Dr Catherine Walshe, Senior Lecturer in Palliative Care and Director of the International Observatory on End of Life Care, Lancaster University, UK
Why would anyone want to embark on a three-year (or more) PhD process involving serious amounts of soul-searching, head scratching and self-doubt? A question I frequently asked myself whilst completing my own PhD some years ago whilst also juggling other life demands. However, despite that reality check, here I am advocating just such an academic programme for many more colleagues working in palliative care. Why would I do that?
Well, I think there are many reasons why individuals might think about embarking on a PhD programme and why our speciality needs such people with advanced training in research.
It is critically important that we continue to develop research capacity in palliative care. There is an incremental increase in palliative care research published year on year, but not necessarily all of the high quality needed to guide our practice. We don’t just need more research in the field; we need better research too. And for that, it’s critical that people who have a sound training in research and research methods are involved in guiding this expansion.
Research in palliative care is known to have particular challenges. Palliative care serves a heterogeneous population, and provides complex care using multidisciplinary teams to people who are very ill. It is not ethical to involve such populations in research that is poorly designed, and hence cannot deliver the research outcomes promised. To address these issues effectively in research requires a balanced appreciation of the possibilities and difficulties of research in this field. Expertise from others in related fields in guiding our research and development of research methods will always be important, but we also need to ensure this expertise is held within palliative care research as well. Palliative care research therefore needs a wide range of researchers from different basic, social science and clinical backgrounds with excellent preparation in the specifics of palliative care research to enable collaboration, appreciation of, and solutions to research challenges.
All researchers have been challenged to avoid waste in research and for those working with people with life-limiting conditions such potential waste may seem particularly problematic. One of the solutions posed to reduce waste is optimising the training of researchers in research methods and design. Increasingly, the essential building block or basic qualification as a researcher is the PhD. Those working in academic palliative care are critically important in developing the researchers of the future through ensuring the provision of appropriately tailored research degrees.
If you are persuaded that PhD level qualifications are important to the field of palliative care, do you still need persuading that you might be exactly the person to take up this opportunity? If you’ve read this far, then you are probably interested in research, and that’s a vitally important qualification. Are you interested in making a difference to the way that we look after people who are dying, and helping to improve the outcomes of care? Do you have an issue that you are interested in that you would like to study further? Well, I think you might be a strong candidate. Whilst all PhD programmes have minimum academic requirements that you would need to check out, a key factor for success in most PhD programmes is having the interest and drive in the topic to sustain you through the ups and downs of the process.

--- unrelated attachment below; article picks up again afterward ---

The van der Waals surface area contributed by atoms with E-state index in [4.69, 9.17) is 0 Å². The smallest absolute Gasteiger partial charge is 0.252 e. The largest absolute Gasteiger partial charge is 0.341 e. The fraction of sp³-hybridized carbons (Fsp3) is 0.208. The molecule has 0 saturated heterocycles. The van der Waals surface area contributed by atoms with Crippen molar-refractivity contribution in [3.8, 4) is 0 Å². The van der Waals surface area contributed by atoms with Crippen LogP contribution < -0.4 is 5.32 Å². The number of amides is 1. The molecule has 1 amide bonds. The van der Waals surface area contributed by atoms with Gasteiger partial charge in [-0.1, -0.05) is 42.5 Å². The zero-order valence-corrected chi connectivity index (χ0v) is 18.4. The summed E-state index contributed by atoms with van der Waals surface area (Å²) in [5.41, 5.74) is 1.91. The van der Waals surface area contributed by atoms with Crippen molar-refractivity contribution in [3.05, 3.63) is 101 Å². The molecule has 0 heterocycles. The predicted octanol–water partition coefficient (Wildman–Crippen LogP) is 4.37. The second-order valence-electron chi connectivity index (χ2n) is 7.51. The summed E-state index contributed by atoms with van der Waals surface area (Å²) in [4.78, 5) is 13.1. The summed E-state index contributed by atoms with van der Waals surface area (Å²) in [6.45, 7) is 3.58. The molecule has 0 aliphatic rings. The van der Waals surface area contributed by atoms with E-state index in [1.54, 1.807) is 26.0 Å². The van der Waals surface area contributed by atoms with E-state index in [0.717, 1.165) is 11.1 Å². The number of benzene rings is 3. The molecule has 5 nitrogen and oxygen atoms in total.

Where do you turn to next to find out more?
Many academic institutions working in palliative care are also involved in the preparation of the next generation of PhD trained researchers. My own institution, the International Observatory on End of Life Care at Lancaster University, offers a blended learning part-time PhD in Palliative Care for example, which can be studied from anywhere in the world. Full-time funded PhD opportunities are also available.
There are also other international and national PhD programmes. Find-a-PhD might be helpful to start off your search for funded PhDs, or just ‘google’ PhD in Palliative Care. Get to know what it’s like to be a PhD student by browsing the #PhDchat on twitter perhaps?
Are you coming to Copenhagen?
See you at the 14th World Congress of the European Association for Palliative Care – Copenhagen, Denmark, 8-10 May, 2015. Follow us on Twitter @EAPCOnlus – our official congress hashtag is #eapc2015
Tienes pensado venir a Copenhague?
Te esperamos en el 14º Congreso Mundial de la Sociedad Europea de Cuidados Paliativos – Copenhague, Dinamarca, del 8 al 10 de Mayo 2015. Consulta toda la información aquí. También puedes seguirnos en Twitter @EAPCOnlus – el hashtag oficial del congreso es #eapc2015